[Note: See update at the bottom of this post.]
For many years, I’ve heard radio ads in which the announcer repeated the phrase, “People judge you by the words you use.” The ads touted a program that would help you beef up your vocabulary so that smart guys at the beach wouldn’t kick sand in your conversations.
According to new research into the words CEOs and CFOs use, it can be especially important to judge the words they use — as their pronouncements can be filled with words that are poker tells indicating they have a losing hand.
A Stanford Business School accounting professor and a Stanford Ph.D student have been researching the way CEOs and CFOs at publicly-traded companies use words that are, in essence, bold-faced lies. According to a story today on NPR’s Morning Edition, the research indicates that when they are lying, “CEOs tend to use a lot of words that express positive emotion — things are fabulous and fantastic and extraordinary.”
I’m not surprised.
That’s because I’ve read the novel Nineteen Eighty-Four a few times and grasped the concept Orwell was trying to convey with his version of such language perversion called newspeak. That’s also because, when I was growing up in the 1960s, my favorite Superman comic book episodes involved Bizarro World, preparing me for a world in which people often say the opposite of what they mean.
However, I should warn you to disregard this theory when it comes to listening to at least one CEO, Steve Jobs. While I haven’t listened in on too many of his conference calls with analysts over the years, I can’t imagine him not using one of the words the researchers have likely discovered means “un-awesome.”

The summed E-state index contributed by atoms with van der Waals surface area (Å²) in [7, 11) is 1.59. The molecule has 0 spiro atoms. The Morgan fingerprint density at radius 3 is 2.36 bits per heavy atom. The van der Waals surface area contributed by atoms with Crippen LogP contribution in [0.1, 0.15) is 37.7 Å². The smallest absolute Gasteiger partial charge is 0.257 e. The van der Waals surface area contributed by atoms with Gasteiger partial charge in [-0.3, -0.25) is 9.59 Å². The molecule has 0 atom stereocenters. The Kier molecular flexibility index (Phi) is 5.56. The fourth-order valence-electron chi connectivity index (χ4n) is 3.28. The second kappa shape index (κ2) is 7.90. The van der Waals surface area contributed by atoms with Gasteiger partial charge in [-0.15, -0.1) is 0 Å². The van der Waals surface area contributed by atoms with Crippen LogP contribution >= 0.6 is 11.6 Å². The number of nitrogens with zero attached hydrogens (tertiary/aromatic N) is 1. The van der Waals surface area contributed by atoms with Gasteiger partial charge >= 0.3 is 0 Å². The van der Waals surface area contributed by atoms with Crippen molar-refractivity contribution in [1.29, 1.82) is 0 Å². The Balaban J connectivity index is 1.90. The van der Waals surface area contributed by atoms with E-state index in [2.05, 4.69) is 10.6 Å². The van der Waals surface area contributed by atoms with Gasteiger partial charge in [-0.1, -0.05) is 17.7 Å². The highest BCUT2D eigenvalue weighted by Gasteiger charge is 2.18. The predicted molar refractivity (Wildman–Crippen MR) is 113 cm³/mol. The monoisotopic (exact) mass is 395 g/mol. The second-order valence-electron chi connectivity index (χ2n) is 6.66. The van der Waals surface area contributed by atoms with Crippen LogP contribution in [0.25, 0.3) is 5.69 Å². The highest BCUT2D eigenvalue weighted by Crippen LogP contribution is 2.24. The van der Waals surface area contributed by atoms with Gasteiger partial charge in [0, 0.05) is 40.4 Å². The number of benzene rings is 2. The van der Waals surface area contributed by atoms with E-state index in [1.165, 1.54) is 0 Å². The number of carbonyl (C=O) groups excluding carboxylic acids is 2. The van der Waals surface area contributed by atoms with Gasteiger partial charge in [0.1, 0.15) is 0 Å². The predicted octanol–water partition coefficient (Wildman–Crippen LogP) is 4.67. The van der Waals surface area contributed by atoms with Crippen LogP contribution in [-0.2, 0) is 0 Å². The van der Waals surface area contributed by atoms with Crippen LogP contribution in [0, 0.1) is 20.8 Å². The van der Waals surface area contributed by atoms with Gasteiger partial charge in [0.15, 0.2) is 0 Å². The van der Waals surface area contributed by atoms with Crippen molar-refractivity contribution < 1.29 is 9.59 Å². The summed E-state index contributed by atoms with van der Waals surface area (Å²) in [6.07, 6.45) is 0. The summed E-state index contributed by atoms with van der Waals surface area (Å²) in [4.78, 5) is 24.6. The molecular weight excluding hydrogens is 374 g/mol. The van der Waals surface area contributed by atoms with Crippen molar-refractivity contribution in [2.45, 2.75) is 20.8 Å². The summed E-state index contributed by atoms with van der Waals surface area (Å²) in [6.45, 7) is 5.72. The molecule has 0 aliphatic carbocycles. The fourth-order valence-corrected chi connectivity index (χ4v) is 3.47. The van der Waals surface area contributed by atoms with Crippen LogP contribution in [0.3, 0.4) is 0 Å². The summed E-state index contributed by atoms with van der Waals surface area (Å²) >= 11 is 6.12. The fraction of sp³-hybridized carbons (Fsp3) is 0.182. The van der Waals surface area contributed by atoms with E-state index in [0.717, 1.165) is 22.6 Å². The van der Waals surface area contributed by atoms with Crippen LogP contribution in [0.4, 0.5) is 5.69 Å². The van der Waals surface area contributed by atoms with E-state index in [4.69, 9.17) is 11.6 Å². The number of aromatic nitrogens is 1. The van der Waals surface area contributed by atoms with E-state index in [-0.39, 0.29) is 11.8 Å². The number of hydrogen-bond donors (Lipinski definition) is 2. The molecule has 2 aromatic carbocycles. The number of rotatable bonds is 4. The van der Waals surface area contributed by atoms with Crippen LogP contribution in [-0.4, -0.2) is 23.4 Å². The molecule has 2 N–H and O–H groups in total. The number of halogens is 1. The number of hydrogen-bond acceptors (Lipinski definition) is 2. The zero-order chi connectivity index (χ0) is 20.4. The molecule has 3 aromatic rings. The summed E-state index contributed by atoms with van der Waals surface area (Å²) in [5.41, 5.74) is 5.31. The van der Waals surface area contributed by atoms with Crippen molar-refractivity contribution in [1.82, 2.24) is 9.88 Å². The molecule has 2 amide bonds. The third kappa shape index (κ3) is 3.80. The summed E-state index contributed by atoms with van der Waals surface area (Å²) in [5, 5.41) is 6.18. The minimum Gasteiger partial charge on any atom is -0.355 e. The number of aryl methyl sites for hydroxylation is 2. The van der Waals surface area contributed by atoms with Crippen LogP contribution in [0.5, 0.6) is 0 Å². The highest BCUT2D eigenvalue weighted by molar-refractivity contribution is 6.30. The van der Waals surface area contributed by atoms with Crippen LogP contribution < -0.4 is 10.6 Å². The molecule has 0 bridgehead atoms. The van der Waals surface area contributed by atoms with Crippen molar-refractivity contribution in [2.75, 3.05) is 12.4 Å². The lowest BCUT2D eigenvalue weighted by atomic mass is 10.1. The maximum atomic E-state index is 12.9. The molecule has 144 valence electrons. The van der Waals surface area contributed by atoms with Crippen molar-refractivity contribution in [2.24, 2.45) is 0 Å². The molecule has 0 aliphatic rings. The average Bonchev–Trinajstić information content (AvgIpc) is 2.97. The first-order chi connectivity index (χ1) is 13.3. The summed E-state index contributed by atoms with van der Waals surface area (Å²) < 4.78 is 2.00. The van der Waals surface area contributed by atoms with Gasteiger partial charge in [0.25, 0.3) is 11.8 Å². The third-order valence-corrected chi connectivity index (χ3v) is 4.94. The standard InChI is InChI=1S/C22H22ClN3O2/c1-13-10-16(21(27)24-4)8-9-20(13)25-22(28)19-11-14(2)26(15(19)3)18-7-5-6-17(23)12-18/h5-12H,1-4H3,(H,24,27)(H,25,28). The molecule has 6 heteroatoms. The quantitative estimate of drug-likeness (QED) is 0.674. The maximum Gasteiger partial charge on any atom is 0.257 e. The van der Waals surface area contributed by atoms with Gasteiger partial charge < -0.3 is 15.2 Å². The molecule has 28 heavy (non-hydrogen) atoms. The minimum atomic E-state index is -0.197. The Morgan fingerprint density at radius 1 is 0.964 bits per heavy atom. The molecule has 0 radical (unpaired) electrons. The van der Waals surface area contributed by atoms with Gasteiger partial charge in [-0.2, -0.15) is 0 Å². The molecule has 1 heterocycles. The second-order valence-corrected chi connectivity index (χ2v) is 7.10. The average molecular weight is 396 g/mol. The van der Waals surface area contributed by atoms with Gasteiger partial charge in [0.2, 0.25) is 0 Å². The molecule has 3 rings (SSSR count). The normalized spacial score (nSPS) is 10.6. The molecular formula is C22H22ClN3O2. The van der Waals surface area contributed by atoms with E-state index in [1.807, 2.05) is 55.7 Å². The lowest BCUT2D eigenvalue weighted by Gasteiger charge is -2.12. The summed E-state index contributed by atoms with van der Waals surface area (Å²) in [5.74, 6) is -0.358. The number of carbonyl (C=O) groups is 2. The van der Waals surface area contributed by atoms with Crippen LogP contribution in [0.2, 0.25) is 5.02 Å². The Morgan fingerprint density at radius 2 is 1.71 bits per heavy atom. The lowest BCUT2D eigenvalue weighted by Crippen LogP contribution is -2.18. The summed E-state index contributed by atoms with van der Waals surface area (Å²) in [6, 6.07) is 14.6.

While I might have some differences with his approach or philosophies regarding certain things, over the years I’ve observed that when he says awesome, it actually means awesome most of the time.
Update: Strange timing, this post is. This afternoon, Steve Jobs made a somewhat rare appearance on Apple’s quarterly earnings conference call. Apple, by any measure other than analyst iPad sales estimates, blasted a centerfield homerun with their report, but Jobs used his visit on the call to pronounce the coming crop of competitors to the iPad “Dead on Arrival. While I personally give Jobs every benefit of the doubt when he’s talking about how great Apple products are, I think when he goes shrill about the competitors, he may be demonstrating a tad bit of whistling past the graveyard. That said, I’m not worried about Apple’s foreseeable future.